Outsmart Yourself: Become a Better Crypto Trader by Avoiding the Top Cognitive Biases

The DeFi Edge runs down four of the most mental hang-ups affecting crypto traders.

AccessTimeIconOct 24, 2022 at 12:46 p.m. UTC
Updated Nov 7, 2022 at 5:28 p.m. UTC
AccessTimeIconOct 24, 2022 at 12:46 p.m. UTCUpdated Nov 7, 2022 at 5:28 p.m. UTCLayer 2
AccessTimeIconOct 24, 2022 at 12:46 p.m. UTCUpdated Nov 7, 2022 at 5:28 p.m. UTCLayer 2

Your brain can be your worst enemy in trading.

You like to think you’re rational and objective about every decision, but that isn’t true. Here’s the problem: Your attention is limited in an increasingly complex world.

The DeFi Edge is the writer of “The DeFi Edge” newsletter focused on the latest trends and narratives in crypto. This article is part of CoinDesk's "Trading Week."

The brain’s lazy. It likes to conserve energy and find shortcuts whenever possible. And, sometimes, that leads to oversimplifying information to the point where it’s wrong.This leads to cognitive biases. Cognitive biases are judgments we form based on our experiences and beliefs rather than objective evidence. These biases can lead us to make bad decisions, especially when trading in financial markets.

Source: Tim Isaksson/Wikimedia

To become a better trader, you have to think more logically. Understanding what cognitive biases are and overcoming them is one of the easiest ways to improve your performance. There are hundreds of cognitive biases out there. Where should you begin?Let’s start with the four biggest ones that affect every crypto trader at some point.

1. The action bias

The action bias describes our preference for taking action over inaction. It’s the feeling that you always have to do something.

I used to play a lot of poker. One common leak is the feeling that you must play every single hand. Maybe it’s boredom or people want the dopamine hits. Sometimes the best thing to do is to wait until you have a better starting hand.

That’s how I feel now about the bear market. It’s a more challenging market to trade in, and it can sometimes feel like player vs. player. Instead of trying to trade with so many headwinds against you, try waiting. You might be better off leveling up your skills and waiting for a better macro environment.

2. The anchor bias

The anchor bias describes how you over-rely on the first piece of information you see. All decisions are silently “anchored” to the first point. This is a commonly used strategy in the world of fashion. The shirt starts off at $100, a few months later it goes on “sale” for $50.

It feels like you’re getting a good deal because you’re comparing it to the $100 price tag. Would you feel like you were getting a good deal if you knew the shirt cost $5 to make?

The anchor bias occurs in crypto all the time.

  1. You heard about bitcoin at $1,000 and didn’t invest. It goes up to $5,000. You don’t want to buy anymore because it’s too expensive, in your mind. But that’s because you’ve anchored it to $1,000. What if you believe it’ll go up to $100,000 one day?
  2. A token peaked at $200 a coin. Now it’s at $15. Your gut instinct says it’s a good deal. But all that’s in the past. How does its road map look now? What developments has it had since the peak price?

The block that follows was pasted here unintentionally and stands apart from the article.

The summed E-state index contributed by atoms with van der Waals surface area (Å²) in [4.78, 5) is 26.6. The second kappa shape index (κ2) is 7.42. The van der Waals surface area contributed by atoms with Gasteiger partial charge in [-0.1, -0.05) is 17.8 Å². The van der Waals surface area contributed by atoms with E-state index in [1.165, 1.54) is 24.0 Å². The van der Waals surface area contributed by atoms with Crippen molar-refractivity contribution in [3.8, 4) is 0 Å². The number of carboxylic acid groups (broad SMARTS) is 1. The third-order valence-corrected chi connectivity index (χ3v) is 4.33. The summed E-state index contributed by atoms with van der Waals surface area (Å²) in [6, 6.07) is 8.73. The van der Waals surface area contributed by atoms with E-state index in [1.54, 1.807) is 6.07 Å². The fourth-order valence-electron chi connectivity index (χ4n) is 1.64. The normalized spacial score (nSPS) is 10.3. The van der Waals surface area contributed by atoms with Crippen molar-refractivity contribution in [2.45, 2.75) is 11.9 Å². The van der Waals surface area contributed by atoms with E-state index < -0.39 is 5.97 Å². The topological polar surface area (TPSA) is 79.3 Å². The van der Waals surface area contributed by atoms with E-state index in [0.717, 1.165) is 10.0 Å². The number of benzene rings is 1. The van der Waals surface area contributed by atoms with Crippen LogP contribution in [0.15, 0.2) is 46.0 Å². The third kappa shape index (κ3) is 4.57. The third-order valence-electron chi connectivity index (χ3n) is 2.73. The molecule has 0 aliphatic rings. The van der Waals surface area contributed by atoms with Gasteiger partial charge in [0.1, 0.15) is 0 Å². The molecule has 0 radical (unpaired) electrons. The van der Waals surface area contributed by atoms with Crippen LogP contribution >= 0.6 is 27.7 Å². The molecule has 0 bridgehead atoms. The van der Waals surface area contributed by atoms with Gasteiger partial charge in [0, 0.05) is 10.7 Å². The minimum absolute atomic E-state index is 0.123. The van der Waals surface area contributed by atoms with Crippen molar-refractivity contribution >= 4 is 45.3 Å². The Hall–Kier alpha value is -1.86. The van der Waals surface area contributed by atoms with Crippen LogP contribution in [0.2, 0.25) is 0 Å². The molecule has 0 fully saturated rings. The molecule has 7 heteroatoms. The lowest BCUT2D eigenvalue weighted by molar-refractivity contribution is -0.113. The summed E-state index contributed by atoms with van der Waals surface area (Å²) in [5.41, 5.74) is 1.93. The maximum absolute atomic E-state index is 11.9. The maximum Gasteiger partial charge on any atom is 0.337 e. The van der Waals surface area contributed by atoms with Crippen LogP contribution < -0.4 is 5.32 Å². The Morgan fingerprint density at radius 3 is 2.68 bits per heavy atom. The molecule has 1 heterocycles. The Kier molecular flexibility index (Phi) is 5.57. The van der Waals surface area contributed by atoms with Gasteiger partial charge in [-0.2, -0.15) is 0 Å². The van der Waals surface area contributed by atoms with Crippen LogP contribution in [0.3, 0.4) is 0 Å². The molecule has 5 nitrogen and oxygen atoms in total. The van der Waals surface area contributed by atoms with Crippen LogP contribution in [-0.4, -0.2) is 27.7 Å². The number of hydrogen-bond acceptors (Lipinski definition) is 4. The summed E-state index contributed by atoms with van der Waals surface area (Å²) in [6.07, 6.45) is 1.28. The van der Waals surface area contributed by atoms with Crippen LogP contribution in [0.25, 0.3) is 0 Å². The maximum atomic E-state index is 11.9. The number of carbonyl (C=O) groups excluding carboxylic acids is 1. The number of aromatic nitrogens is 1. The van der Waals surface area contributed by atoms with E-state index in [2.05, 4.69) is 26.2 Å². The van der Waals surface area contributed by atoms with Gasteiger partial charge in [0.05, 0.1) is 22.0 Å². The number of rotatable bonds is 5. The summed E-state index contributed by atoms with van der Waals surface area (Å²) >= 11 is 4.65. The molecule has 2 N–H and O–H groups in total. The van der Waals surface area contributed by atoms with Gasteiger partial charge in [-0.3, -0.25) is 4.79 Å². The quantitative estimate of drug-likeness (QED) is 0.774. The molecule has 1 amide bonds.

Evaluate it based on its potential rather than its past.

3. Confirmation bias

We all want to be right. Confirmation bias is the tendency to seek out information that agrees with it. You keep reinforcing what you already believe. This is the most dangerous bias of all.

Let’s say you’re interested in buying a token. You want to believe it’ll do 100x, right?

  • You only follow people who say good things about a specific token.
  • When negative data appears about that token, you blame that on FUD (fear, uncertainty and doubt).

You’ve locked yourself into an echo chamber.

4. The sunk cost bias

When people spend a lot of effort on something (including money), they won’t back down even if it goes wrong. We tend to overcommit because we’re scared of losing the original investment and selling it is kinda admitting that you were wrong. Don’t throw good money after the bad. If you’re down 70% on a token, you still have 30% left. It might be worth salvaging the last 30% instead of seeing it go down further.

Just because you spent time or money doing something doesn’t mean you should keep doing it. Ask yourself: “Knowing what I know now, would I make the same decision again?”

How can you stop cognitive biases?

To avoid letting these biases impact your trading decisions, you must be aware of them and consciously try to counter them. Study the biases. There are hundreds of biases out there. Start by studying the works of Daniel Kahneman.

  1. Reflect: Think about some of the mistakes you’ve made in crypto. How many of them were caused by cognitive biases?
  2. Create a checklist: Whenever you make an investment decision, you go through it. It’ll keep you aware of thinking flaws.
  3. Develop systems: Systems are a set of processes and decision-making criteria. For example, determining when you’ll cut losses or take profits before you enter the trade. Once you’re in the trenches, it’s easy to become emotional.

Remember that no matter how diligent you are with recognizing and combating cognitive bias, you cannot be immune from its influence altogether. Everyone makes mistakes, so don’t beat yourself up if something goes wrong in your trading career. Focus instead on learning from it and moving forward.

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The DeFi Edge

The DeFi Edge is a crypto commentator and educator and writer of “The DeFi Edge” newsletter focused on the latest trends and narratives in DeFi.